Justin Townes Earle, perhaps than any other country/folk singer out there, has good reason to be conscious of his genre’s history. The son of legend Steve Earle, he takes his middle name from Townes Van Zandt. Needless to say, Earle has tradition running through his blood. It’s a tradition that many artists struggle to come to grips with, often finding themselves in a revivalist category that pays homage to rather than makes new.
Justin Townes Earle, however, is able to embrace this history and build upon it. His unique voice is both forlorn and confident at the same time. He uses it to casually unfold his superb talent for storytelling with a viewpoint that is both wise and modern, delivering lines that walk a line between heartfelt common sense and poetry.
His newest album, Harlem River Blues, begins with an energetic title track that features a screaming organ and a subtly driving, crunching electric guitar that pushes the song along like train steam. It has hints of gospel revival and a playful theme of baptism driven home when a full chorus sings: “Lord I’m going uptown/ To the Harlem River to drown/ Dirty water gonna cover me over and I’m not gonna make a sound.” This introduction segways nicely into the more personal, “One More Night In Brooklyn,” a simple but gripping acoustic tune that explores the age old yearning for a road trip to the West through the tired eyes of a lethargic Brooklynite.
“Workin’ For The MTA” is a reimagined railway song that breathes new life into an old formula. It tells the story of a subway worker from Louisiana who takes up his father’s profession running trains “from Brooklyn Bridge to Pelham Bay.” It melds the traditional mythical lonesomeness of the American steam train with a modern subway line. When Earle says, “This ain’t my daddy’s train,” he speaks about tradition, but is at the same time able to create his own. While most people would see the number 6 line as a dirty and crowded inconvenience on their daily commutes, Earle is able to romanticize a subway worker and create a captivatingly somber song that wistfully bemoans the plight of constant movement between two set points.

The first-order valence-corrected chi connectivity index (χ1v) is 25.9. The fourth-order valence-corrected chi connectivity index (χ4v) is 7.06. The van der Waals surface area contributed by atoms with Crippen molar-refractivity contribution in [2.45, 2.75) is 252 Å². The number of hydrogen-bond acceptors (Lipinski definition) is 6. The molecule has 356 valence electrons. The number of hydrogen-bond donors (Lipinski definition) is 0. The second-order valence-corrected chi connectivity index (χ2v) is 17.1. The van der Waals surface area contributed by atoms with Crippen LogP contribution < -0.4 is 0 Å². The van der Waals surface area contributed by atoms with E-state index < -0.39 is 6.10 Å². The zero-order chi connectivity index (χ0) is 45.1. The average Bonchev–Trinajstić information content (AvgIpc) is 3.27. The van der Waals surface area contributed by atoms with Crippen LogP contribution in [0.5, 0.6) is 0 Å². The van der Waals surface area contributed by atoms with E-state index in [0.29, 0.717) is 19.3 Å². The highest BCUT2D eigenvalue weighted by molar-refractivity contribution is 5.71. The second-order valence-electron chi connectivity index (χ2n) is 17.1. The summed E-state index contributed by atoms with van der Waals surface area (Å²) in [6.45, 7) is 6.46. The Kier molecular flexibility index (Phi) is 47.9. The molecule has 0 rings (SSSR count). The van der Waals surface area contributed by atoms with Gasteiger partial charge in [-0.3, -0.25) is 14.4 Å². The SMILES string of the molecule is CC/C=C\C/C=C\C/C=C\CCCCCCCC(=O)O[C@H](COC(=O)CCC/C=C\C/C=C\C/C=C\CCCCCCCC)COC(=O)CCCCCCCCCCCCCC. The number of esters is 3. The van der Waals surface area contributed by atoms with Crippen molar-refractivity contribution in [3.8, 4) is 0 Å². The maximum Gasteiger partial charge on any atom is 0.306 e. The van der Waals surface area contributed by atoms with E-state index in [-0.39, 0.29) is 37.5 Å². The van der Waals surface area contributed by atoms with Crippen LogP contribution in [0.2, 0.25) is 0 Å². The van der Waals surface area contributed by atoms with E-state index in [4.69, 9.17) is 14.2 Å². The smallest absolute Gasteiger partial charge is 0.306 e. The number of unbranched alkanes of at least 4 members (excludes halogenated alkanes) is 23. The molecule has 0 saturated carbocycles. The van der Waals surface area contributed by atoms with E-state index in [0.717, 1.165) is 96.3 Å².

Earle’s songwriting isn’t the only thing that’s grown over the course of his short career. The production on his albums has become increasingly effective with each new release. This does not come from more produced material, but rather a better feel for what his songs need. “Move Over Mama” holds a rockabilly sound that would make Sam Phillips proud. In “Christchurch Woman,” Earle’s singing is given center stage, complimented by quiet harmonies and perfectly timed slapped bass notes. Sparse electric guitar and a Memphis-style brass section let the song’s lonesome narrator pour his heart out as he cinematically waits, “…for a Christchurch woman in the rain.” This is also balanced by humor as Earle laughs the line, “Now I’ve always been a fool for a conversation and a couple of smokes.”
In a short 31 minutes, the album confidently covers much ground and leaves its own unique impression along the way. It is apparent that Earle is equally conscious of the old and new (his most modern country moment is in a line about satellite radio in “Ain’t Waitin’”), but is more concerned with expressing his own voice. On first listen the album can be simply dismissed as pleasant. But, like most of Justin Townes Earle’s material, it has a quality that resonates and bears repeated listening. With each play, Earle’s tunes unveil deeper layers of his songwriting mastery and help a lonesome heart along the way.